Welcome to this week’s post! It’s Quick, Easy (and Cheap!) Tutorial Time~! Today I am going to share how I made a commission from a while back, commissioned from me by Hainrihi. I’m actually pretty nervous because she’ll probably laugh if she found out what went into the making of the Jiraiya (from Naruto) Forehead Protector that she commissioned! xD

 photo 1239840_10201713148172365_1946745501_n_zps26a45ad5.jpgI’ll show you all how to quickly make your own forehead protector if you have any Jiraiya cosplans. You can probably modify this too if you want to make ordinary Naruto forehead protectors. Don’t I just look sparkleh and glamorous?

 photo foreheadprotector3_zps85914365.jpgI started by cutting out two pieces of 2mm craft foam (you can find them in National Bookstore, they’re sometimes labelled as “Sponge Paper” and cost approx. 100++ for 10 sheets) into the shape of Jiraiya’s forehead protector. There’s two layers to them, the red part and the silver part, so we’re cutting out two layers. The color of the craft foam hardly matters, but I suggest red.

 photo foreheadprotector4_zpsa2413c46.jpgI take the second layer (the smaller, top layer) of craft foam and trace it over this clear plastic folder sheet. You know those plastic folders you put files in and you put a slide-thingy at the edge to hold the papers inside in place? That. >:3 (You can buy them, again, at National Bookstore for P7.50 each) I cut out the shape and set it aside~

 photo foreheadprotector2_zps33fabd11.jpgI contact cement the two layers of craft foam to each other. Hot glue, superglue, and PVA glue all hate the foam, so Contact Adhesive is your best buddy it also smells kinda addictive Contact Adhesive should cost about P60 a tube. Foam Glue exists, but it’s expensive. D: For the red part of the first layer (the one underneath) I just painted it with red acrylics. Perhaps I put gesso there before I painted, but if the color of your foam is close to the color of your acrylic, I think you don’t need to. It’ll absorb the color nicely enough.

 photo foreheadprotector1_zpsc14fea9a.jpgzomg I’m using recycled carton box omg sacrilege!!11!!1! Well tbh I wanted to give the forehead protector a form and thickness, and this was the easiest/cheapest way to do it. Otherwise I’d be using jewelry/craft wire. I cut out a rectangle from the old carton box and bend it a bit to give it curve, and then contact adhesive again to the foam. Later (for the last step) I’ll cover up the box board with some craft felt and attach garters so you can wear it without it falling off. Also felt (craft felt/soft felt NOT felt paper!!) because it’s a fabric so it’ll absorb the forehead sweat and stuff and is comfy against the skin.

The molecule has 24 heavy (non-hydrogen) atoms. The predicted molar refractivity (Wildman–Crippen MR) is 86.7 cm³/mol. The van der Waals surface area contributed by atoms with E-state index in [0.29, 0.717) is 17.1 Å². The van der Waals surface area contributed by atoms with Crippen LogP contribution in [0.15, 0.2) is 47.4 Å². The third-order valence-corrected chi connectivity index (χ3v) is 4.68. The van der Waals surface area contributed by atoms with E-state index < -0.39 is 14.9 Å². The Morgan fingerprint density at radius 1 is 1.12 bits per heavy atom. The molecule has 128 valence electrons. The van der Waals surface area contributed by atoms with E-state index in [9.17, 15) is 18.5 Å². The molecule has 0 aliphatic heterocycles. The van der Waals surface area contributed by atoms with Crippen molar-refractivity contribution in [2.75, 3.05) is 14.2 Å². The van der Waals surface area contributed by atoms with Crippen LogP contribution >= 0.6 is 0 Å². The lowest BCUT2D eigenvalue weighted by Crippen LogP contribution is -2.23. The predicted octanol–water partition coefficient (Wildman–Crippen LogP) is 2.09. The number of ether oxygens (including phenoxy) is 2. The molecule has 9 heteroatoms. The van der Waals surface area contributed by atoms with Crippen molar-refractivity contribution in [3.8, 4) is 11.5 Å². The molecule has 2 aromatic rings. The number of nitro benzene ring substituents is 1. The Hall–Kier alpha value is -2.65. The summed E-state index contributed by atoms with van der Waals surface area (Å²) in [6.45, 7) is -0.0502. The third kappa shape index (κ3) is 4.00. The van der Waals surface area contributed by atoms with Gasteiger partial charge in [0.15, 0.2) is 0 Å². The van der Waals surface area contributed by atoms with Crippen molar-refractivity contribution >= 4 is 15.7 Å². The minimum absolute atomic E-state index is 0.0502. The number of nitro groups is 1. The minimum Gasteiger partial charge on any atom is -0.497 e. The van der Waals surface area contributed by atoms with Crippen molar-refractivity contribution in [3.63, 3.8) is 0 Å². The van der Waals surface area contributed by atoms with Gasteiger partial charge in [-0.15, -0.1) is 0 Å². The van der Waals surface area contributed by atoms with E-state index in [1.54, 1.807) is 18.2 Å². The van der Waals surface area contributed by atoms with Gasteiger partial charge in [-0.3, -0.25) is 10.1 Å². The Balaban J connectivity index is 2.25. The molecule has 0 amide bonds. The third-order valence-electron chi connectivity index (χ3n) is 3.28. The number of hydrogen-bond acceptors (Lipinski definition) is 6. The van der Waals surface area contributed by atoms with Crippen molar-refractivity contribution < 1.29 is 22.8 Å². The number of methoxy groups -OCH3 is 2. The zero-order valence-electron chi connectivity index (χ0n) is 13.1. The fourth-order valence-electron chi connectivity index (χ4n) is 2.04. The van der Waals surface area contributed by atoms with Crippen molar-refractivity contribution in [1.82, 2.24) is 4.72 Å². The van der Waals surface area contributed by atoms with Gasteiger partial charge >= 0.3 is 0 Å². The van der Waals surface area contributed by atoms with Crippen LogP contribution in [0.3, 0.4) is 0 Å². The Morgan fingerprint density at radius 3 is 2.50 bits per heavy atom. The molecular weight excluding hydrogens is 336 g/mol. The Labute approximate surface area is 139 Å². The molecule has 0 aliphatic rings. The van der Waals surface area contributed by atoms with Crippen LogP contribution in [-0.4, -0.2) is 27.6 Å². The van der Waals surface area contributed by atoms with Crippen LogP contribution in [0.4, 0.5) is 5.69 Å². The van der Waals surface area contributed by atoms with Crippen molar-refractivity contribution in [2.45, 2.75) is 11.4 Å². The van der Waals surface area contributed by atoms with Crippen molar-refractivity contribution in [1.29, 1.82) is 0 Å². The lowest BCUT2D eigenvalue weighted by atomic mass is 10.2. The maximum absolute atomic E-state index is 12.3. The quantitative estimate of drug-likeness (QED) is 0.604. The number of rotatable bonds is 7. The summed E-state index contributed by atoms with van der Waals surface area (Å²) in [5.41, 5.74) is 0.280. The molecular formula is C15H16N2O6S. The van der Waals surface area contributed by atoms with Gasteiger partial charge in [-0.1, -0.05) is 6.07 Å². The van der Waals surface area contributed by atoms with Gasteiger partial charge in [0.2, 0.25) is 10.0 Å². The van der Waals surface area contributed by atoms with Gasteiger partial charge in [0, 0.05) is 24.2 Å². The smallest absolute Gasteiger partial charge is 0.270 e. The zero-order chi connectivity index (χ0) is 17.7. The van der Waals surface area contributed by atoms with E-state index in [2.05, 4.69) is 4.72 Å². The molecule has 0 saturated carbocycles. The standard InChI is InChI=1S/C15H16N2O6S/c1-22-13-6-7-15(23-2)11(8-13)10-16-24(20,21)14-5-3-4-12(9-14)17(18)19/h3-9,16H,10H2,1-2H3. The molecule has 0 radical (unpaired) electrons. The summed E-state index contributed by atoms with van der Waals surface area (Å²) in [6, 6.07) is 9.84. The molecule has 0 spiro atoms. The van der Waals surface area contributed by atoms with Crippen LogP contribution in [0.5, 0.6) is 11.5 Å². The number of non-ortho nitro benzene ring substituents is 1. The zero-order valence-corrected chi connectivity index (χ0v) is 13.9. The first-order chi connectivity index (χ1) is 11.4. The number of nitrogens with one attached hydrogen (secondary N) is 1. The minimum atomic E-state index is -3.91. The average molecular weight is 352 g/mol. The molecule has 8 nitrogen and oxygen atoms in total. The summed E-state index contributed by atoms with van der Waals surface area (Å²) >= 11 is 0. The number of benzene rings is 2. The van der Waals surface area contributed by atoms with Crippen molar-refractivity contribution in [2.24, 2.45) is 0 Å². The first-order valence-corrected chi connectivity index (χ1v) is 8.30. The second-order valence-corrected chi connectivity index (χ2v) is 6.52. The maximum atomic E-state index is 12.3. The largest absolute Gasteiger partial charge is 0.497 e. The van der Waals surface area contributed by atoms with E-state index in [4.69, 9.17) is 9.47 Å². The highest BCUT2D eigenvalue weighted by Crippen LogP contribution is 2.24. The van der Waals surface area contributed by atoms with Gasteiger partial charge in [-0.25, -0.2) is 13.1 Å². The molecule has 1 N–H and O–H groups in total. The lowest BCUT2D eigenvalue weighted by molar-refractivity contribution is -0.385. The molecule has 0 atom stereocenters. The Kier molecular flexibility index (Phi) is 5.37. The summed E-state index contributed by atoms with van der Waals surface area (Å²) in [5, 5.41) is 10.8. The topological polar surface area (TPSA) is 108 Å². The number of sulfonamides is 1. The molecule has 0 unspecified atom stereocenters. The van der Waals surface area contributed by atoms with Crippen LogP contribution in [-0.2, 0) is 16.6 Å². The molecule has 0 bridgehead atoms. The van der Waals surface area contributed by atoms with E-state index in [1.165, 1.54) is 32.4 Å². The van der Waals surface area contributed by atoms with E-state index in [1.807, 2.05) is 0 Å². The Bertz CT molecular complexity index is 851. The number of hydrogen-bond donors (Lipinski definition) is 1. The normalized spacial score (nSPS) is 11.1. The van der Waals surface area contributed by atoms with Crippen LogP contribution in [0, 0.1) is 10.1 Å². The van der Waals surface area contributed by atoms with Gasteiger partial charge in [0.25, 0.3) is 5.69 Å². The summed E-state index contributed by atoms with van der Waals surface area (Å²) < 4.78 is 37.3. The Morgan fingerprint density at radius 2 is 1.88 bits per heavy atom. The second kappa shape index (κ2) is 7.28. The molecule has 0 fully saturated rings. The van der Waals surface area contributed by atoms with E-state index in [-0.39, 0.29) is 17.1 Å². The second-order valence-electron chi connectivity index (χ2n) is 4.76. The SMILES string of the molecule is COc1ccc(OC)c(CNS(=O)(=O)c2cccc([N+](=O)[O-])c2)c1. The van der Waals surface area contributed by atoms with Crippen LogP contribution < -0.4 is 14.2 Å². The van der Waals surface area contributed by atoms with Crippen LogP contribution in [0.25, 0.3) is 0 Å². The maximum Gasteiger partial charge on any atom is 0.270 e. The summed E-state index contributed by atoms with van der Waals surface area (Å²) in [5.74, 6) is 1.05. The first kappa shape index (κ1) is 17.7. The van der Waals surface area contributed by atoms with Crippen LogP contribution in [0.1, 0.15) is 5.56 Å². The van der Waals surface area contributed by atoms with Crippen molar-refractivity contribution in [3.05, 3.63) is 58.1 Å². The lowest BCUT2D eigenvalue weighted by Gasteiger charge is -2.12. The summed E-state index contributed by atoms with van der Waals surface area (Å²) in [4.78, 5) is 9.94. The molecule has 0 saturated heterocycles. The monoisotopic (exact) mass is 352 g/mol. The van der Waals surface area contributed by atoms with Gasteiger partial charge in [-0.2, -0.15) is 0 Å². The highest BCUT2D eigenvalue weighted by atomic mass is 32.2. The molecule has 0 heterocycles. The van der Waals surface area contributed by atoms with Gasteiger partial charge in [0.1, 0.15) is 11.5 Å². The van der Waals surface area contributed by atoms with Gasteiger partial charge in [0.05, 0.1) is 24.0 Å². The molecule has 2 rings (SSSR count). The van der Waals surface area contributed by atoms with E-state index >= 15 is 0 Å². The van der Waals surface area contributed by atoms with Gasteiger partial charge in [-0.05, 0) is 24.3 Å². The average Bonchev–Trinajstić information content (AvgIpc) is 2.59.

I am a firm believer that if you give a crafting n00b some craft foam, plastic folders, thick cardboard (even old boxes) and contact adhesive, he doesn’t have any excuse to say “I can’t make this or that”. I even made a sword out of those  materials! When there’s a will, there’s a way.

 photo foreheadprotector5_zps99705e80.jpgThen I draw and cut out semi-circles for the cones/horns on Jiraiya’s forehead protector.

 photo foreheadprotector6_zps7a0ce88b.jpgCones are essentially just semi-circles when laid flat.

 photo foreheadprotector7_zpsac17dba6.jpgI spray-paint the plastic folder and the cones as silver. You should probably put gesso around the cones to keep them from soaking up the spray paint. I am too lazy to wait for gesso to dry (since time is of the essence and that stuff takes hours, an entire day even) so I use the plastic folders in projects that call for it. They soak up the spray paint perfectly and don’t dull down the colors unlike other surfaces. It’s plastic though, which means you’ll have to use a sealer over the spray paint or else it’ll chip off over time. ^^

I then contact cement the spray-painted parts onto the foam bases.

 photo foreheadprotector8_zps94506b23.jpgI hand-painted the kanji on, and then brushed some sealer over it and let it dry. I attached the garter at the back (where there’s carton box board) and then sandwich it with craft felt, and glue it on with contact adhesive, sealing it in.

 photo 1239840_10201713148172365_1946745501_n_zps26a45ad5.jpg

For the embossed dot parts, I made tiny dots out of polymer clay and spray-painted them silver and then superglued them on. If you don’t have polymer clay, I’m sure you can improvise! xD Again say hi to sparkleh me.

I hope this post helps and encourages you to think outside the box of how you can make your cosplay props! You can give sometime a nice, clean finish even when you’re using cheap materials, as long as you have a well-thought plan of how to do it.

– Aki/kageshoujo